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Introduction to Programming the WWW I

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  1. Introduction to Programming the WWW I CMSC 10100-1 Winter 2003

  2. A Crash Course in Perl • Variables: • scalar, array, hash • HTML forms • CGI • Files -- reading and writing

  3. Variables • All variables in Perl are prefixed with a special character: • $ for scalar values: $x • @ for list values: @list • % for hash values: %hash • Both numbers and strings can be scalars • Arrays are very similar to Javascript • Hashes are “associative arrays”

  4. Scalar variables • For numerical values, we can add, subtract, multiply, divide, assign as in Javascript: $x = 42; $y = 63; $z = $x + $y - 32;

  5. String variables $foo=“Hello world”; $bar=“I’m joining the circus”; • String concatentation: $foo . $bar • String repitition: $foo x 3

  6. Printing scalar data • Double quotes vs. single quotes: print “$foo”; #prints Hello World print ‘$foo’; #prints $foo print “\$foo”; #prints $foo • Can print result of operations: print “Hello “ . “World”; print $foo x 3;

  7. List variables • Creating a list: @mylist = (42,64,”foo”); • Accessing elements of a list: $mylist[0] = 33; • How long is a list? $length = $#mylist + 1; print “$length\n”;

  8. Adding and removing items @classes=(‘Math’,’CS’,’History’); • To add or remove from beginning: $class = shift(@classes); unshift(@classes,’Dance’); • To add or remove from end $class = pop(@classes); push(@classes,’English’);

  9. Doing stuff to each element @classes = (“Math”,”English”,”CS”); for (my $i=0;$i<=$#classes;$i++) { $classes[$i] = “Honors “ . $classes[$i]; } foreach $class (@classes) { print $class . “\n”; }

  10. Split and join • If you have a line of text like: $foo = “Herbert::Smith::555-1234”; • You can split it into three parts by ($last,$first,$num) = split /::/,$foo; • Or store the results in an array @mydata = split /::/,$foo; • You can reverse the process $packed = join (“::”,@mydata);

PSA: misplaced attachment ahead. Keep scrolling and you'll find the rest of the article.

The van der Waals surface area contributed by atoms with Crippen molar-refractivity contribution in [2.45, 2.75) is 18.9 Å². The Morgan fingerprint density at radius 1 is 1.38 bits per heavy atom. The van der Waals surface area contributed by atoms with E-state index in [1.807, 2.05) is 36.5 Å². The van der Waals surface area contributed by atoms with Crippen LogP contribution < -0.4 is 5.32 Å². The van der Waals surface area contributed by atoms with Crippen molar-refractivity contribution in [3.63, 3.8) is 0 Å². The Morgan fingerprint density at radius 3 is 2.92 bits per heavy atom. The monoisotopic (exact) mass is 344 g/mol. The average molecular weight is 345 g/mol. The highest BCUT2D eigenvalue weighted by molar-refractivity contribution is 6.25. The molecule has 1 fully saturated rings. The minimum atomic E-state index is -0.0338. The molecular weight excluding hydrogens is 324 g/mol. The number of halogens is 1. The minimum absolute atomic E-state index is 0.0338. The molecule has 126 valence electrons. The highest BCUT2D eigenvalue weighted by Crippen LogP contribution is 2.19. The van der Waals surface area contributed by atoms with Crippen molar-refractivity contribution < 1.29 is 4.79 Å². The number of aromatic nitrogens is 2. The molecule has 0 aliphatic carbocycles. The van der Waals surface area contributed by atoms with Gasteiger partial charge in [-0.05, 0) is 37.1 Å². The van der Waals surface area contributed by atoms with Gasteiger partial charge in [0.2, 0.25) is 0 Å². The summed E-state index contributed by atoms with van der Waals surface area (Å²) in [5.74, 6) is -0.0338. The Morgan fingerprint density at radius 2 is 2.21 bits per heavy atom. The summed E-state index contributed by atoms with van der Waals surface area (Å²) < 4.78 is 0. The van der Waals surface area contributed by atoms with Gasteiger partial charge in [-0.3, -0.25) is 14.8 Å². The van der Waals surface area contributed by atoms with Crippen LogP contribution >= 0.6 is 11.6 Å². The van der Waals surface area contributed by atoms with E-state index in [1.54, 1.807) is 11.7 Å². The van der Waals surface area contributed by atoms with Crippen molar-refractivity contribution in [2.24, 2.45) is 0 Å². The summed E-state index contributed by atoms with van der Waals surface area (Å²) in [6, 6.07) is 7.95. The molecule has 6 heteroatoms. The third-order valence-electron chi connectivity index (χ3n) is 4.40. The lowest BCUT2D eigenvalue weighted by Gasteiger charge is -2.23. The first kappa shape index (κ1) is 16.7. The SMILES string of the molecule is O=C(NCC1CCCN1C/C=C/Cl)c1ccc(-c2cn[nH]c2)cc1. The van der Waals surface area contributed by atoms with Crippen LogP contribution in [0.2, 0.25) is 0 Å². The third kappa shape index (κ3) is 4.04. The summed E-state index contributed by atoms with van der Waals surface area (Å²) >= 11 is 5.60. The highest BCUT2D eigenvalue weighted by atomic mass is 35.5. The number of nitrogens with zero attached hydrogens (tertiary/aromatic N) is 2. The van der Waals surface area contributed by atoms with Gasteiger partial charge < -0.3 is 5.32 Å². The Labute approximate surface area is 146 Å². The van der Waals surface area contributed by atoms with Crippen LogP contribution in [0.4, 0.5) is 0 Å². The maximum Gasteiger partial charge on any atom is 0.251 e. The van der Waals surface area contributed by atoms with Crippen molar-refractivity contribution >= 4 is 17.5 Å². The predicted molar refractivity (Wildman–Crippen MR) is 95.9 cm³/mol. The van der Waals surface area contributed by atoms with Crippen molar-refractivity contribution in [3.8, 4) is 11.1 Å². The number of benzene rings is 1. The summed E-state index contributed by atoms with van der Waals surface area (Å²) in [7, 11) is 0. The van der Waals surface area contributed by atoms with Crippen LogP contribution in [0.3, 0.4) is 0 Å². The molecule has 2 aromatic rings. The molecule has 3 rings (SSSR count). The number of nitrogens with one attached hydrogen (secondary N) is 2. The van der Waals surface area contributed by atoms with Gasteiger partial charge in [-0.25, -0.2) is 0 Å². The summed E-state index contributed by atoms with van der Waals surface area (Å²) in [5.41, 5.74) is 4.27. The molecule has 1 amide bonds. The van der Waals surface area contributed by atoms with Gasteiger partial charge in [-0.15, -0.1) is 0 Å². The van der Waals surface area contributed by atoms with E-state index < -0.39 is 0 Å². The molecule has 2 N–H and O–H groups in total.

11. Hash Variables • A list of name/value pairs (dictionary) %grades = (“Bob”=>42,”Jane”=>45,”Jim”=>90); • Lookup/edit in the list by key: print $grades{“Bob”} . “\n”; $grades{“Jane”} = 48;

  12. Other techniques • Adding an entry: $grades{“Jill”} = 75; • Deleting an entry delete $grades{“Jill”}; • Does an entry exist? if exists($grades{“Jill”}) { print “Jill is in the class.\n”; }

  13. Getting keys/values • Getting the list of all keys @students = keys(%grades); • Getting the list of all values @grades = values(%grades);

  14. What’s the average grade? $num_students = $#students + 1; $total_points = 0; foreach $grade (@grades) { $total_points += $grade; } $avg = $total_points / $num_students; print “The class mean is $avg\n”;

  15. HTML Forms • All widgets are contained in the <form> tag. <form action=“url” method=“post”> … </form>

  16. Widgets • Buttons: submit, reset, action • Text: input, text areas, passwords • Selectors: check, radio, lists • Hidden fields • Each widget (or group) is transmitted as a name/value pair to the server.

  17. Buttons • Basic syntax <input type=“type” value=“value” name=“name”> • submit, reset, or button specified by type • text appearing on the button given by value • can have multiple submit buttons by naming each one

  18. Getting text <input type=“text” size=“”, maxlength=“”, name=“”> • Allows user to enter a line of text up to maxlength • Set type to password to use asterisks • not secure

  19. Text areas <textarea rows=“” cols=“” name=“”> • Allows free-form entry spanning multiple lines • Comments, input on NSF, conference registration sites

  20. Radio buttons • A group of several buttons, of which at most one may be checked <input type=“radio” name=“foo” value=“a”> a <input type=“radio” name=“foo” value=“b”> b • All have same name • Can specify a default value by setting one to be checked